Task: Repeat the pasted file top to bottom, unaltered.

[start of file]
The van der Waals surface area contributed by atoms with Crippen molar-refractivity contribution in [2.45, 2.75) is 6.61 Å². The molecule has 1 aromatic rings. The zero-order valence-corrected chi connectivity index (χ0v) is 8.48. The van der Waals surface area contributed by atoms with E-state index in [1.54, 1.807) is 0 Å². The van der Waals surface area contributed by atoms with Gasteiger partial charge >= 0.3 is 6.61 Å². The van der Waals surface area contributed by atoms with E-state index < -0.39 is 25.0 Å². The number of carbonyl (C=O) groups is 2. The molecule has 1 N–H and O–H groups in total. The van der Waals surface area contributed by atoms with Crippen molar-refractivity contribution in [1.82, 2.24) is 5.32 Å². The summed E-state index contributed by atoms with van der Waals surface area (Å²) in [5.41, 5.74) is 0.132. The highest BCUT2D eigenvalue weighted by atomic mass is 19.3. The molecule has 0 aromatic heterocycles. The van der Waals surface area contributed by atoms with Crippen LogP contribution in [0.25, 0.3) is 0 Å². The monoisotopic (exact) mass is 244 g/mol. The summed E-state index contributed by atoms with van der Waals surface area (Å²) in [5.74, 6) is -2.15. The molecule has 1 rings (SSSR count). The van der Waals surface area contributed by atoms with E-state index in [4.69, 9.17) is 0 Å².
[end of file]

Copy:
The van der Waals surface area contributed by atoms with Crippen molar-refractivity contribution in [2.45, 2.75) is 6.61 Å². The molecule has 1 aromatic rings. The zero-order valence-corrected chi connectivity index (χ0v) is 8.48. The van der Waals surface area contributed by atoms with E-state index in [1.54, 1.807) is 0 Å². The van der Waals surface area contributed by atoms with Gasteiger partial charge >= 0.3 is 6.61 Å². The van der Waals surface area contributed by atoms with E-state index < -0.39 is 25.0 Å². The number of carbonyl (C=O) groups is 2. The molecule has 1 N–H and O–H groups in total. The van der Waals surface area contributed by atoms with Crippen molar-refractivity contribution in [1.82, 2.24) is 5.32 Å². The summed E-state index contributed by atoms with van der Waals surface area (Å²) in [5.41, 5.74) is 0.132. The highest BCUT2D eigenvalue weighted by atomic mass is 19.3. The molecule has 0 aromatic heterocycles. The van der Waals surface area contributed by atoms with Crippen LogP contribution in [0.25, 0.3) is 0 Å². The monoisotopic (exact) mass is 244 g/mol. The summed E-state index contributed by atoms with van der Waals surface area (Å²) in [5.74, 6) is -2.15. The molecule has 1 rings (SSSR count). The van der Waals surface area contributed by atoms with E-state index in [4.69, 9.17) is 0 Å².